For Thunder, Worth in the Work

All season long, and truly since the organization arrived in Oklahoma City four years ago, the Thunder has defined its own value through the work that it puts in on the practice court.

Finding itself in the NBA Finals just three years after winning only 23 games due to the work ethic it showed, the Thunder hasn’t wavered from its focus on continual and daily improvement. As a result, the Thunder have utilized practice sessions like the one on Wednesday and shootarounds like the one on Thursday morning before Game 2 of its Finals matchup against the Miami Heat as ways of getting better. Head Coach Scott Brooks discussed the methods the Thunder used over the last few days in order to prepare for its Game 2 challenge.

“We had a film session just to clean up some things that we feel that we need to do going into tomorrow night’s game and we looked at some of the things that we did well,” Brooks said. “We looked at what they did. It’s always been our philosophy is just coming in, doing your work, trying to get better little by little and we still have a chance to do that, even in a Playoff series. We can do that, we did that all Playoffs long and we still want to keep working on things, the adjustments that we have to do.”

Guard Russell Westbrook, one of the young leaders of this Thunder squad is one of the most aggressive in attacking the practice floor every day with vigor. The fact that throughout the season the Thunder has had such lively practices that the coaching staff has to simmer it down is the result of a highly competitive and motivated locker room. With those two qualities driving the team, the Thunder’s practices have been instrumental, particularly in the postseason.

“They’ve done a lot,” Westbrook said. “It has helped us mature as players, as leaders of this organization. It’s helped us win a lot of games this year and it’s helping us win games now. Hopefully we can continue to do that.”

On Wednesday at practice, the Thunder worked on multiple different variations on offense of attacking the pick and roll. Whether it was swinging the ball on drive-and-dishes, hitting the roller after a defensive switch or making the extra pass between bigs, the Thunder found multiple variations for its offense to be successful. It was fascinating to see the club work tirelessly on aspects of the game that will surely be useful come tip off tonight at 8:00pm Central. In Game 1, Kevin Durant and Westbrook hit their frontcourt teammates for easy buckets throughout the night by driving and dumping off passes out of the pick-and-roll. Those plays were very reminiscent of the ones the Thunder worked on in practice.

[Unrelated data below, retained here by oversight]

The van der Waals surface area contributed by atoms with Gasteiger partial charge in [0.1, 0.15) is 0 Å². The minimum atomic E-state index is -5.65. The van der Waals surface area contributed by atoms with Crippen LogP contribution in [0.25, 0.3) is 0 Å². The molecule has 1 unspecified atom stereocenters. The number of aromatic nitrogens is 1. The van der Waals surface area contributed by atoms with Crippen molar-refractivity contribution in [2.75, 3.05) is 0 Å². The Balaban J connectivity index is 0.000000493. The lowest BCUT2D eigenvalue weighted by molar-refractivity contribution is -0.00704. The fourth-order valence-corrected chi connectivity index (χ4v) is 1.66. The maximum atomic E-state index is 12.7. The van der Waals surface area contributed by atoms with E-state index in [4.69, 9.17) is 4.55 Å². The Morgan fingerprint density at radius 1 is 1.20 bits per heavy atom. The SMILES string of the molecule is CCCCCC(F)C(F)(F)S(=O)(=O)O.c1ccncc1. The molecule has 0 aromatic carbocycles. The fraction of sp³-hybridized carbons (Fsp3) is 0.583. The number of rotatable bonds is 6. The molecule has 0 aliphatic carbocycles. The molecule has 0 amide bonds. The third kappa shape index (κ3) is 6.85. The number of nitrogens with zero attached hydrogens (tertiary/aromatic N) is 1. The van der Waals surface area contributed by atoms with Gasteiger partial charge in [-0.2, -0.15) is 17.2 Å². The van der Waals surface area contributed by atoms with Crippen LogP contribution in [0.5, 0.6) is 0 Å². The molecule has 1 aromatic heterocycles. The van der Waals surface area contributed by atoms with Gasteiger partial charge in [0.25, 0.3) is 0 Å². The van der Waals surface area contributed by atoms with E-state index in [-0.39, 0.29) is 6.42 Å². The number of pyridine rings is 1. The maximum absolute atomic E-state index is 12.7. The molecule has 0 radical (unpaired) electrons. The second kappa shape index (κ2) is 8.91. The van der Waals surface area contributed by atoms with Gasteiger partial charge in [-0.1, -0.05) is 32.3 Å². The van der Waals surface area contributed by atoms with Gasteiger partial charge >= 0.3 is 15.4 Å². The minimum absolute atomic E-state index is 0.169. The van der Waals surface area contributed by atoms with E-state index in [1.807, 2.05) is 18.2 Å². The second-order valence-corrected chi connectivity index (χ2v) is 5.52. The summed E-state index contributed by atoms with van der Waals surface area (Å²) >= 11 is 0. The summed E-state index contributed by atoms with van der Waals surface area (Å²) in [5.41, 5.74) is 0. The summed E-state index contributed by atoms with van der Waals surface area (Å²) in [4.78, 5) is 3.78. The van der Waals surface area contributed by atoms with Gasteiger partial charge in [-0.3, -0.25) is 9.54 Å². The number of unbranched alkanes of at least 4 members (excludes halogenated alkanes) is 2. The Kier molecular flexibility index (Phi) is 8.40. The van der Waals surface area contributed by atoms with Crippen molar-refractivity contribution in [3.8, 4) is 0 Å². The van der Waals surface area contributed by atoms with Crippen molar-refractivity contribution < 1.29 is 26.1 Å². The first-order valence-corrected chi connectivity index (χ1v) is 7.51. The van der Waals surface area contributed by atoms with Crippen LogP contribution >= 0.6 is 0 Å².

“Our bigs have to do a good job of finding areas because they sent two guys on the ball, and I think Nick (Collison) is one of the best,” Brooks said. “We call them dunker spots on the baseline and he’s always been there, always finding, always ready to catch with big steps and a finish. Guys did a good job of finding him. Our guys are great playmakers and as this Playoffs has gone by, you can see even another step in that category, just making plays for your teammates and finding a good shot instead of an average shot.”

In fact, those plays where the Thunder got easy looks came at critical junctures of Game 1, as the Thunder perimeter players found Nick Collison in those dunker lanes for buckets to make the score 99-92 and 103-92. Those baskets punctuated a 6-0 run that turned a five-point margin with 1:38 remaining into an 11-point lead with 29.3 seconds left in the game. Whether it was Durant finding Collison on a pocket bounce pass after getting into the lane or Westbrook unselfishly tipping a ball back to Collison near the hoop, the Thunder used sharply executed ball movement to get high percentage buckets.

"We work on that all the time,” Collison said. “My job is to make my defender make a decision whether he is going to step up and help or stay behind and guard me. When they make a decision to help, our guards and wings have done a great job at reacting to the defense and finding me for easy baskets."

The ability to incorporate members of the offense outside of the main three scoring threats of Durant, Westbrook and James Harden has been building over the past three years that the trio has been together. Leaders like Durant realize that if the Thunder plays as one, cohesive unit on both the offensive and defensive ends, continually looking to make the right basketball play, the results on the court will only continue to improve.

“That’s something that we’ve been preaching for a while, always staying together,” Durant said. “Teams win, individuals don’t win basketball games. You may win a few here and there, but you don’t get where you want to go by just one guy. So we have to do it together, and we know that. We don’t care who takes the shots, we don’t care who gets the rebounds or assists, as long as we do it together. We just believe in each other, we trust in each other. We have to keep building that if we want to get to where we want to get to. We just have to keep doing it.”